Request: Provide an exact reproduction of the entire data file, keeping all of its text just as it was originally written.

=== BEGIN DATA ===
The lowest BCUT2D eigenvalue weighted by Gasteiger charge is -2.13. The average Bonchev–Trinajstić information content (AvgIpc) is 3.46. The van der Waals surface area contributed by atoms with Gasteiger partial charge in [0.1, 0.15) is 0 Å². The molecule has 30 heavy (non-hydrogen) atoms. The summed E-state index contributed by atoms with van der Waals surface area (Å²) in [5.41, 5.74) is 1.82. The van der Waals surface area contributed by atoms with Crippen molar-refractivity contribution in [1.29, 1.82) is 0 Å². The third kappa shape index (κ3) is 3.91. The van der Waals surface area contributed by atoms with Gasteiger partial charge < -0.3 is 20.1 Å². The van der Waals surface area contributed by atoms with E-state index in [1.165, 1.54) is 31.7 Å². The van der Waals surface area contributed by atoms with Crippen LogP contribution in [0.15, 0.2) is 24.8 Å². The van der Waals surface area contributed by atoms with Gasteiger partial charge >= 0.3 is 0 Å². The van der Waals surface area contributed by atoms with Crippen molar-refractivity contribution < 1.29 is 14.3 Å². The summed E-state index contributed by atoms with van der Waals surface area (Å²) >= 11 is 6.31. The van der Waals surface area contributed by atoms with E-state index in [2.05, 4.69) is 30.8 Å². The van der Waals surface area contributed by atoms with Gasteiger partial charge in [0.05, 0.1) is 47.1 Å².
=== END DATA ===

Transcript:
The lowest BCUT2D eigenvalue weighted by Gasteiger charge is -2.13. The average Bonchev–Trinajstić information content (AvgIpc) is 3.46. The van der Waals surface area contributed by atoms with Gasteiger partial charge in [0.1, 0.15) is 0 Å². The molecule has 30 heavy (non-hydrogen) atoms. The summed E-state index contributed by atoms with van der Waals surface area (Å²) in [5.41, 5.74) is 1.82. The van der Waals surface area contributed by atoms with Crippen molar-refractivity contribution in [1.29, 1.82) is 0 Å². The third kappa shape index (κ3) is 3.91. The van der Waals surface area contributed by atoms with Gasteiger partial charge < -0.3 is 20.1 Å². The van der Waals surface area contributed by atoms with E-state index in [1.165, 1.54) is 31.7 Å². The van der Waals surface area contributed by atoms with Crippen LogP contribution in [0.15, 0.2) is 24.8 Å². The van der Waals surface area contributed by atoms with Gasteiger partial charge >= 0.3 is 0 Å². The van der Waals surface area contributed by atoms with Crippen molar-refractivity contribution < 1.29 is 14.3 Å². The summed E-state index contributed by atoms with van der Waals surface area (Å²) >= 11 is 6.31. The van der Waals surface area contributed by atoms with E-state index in [2.05, 4.69) is 30.8 Å². The van der Waals surface area contributed by atoms with Gasteiger partial charge in [0.05, 0.1) is 47.1 Å².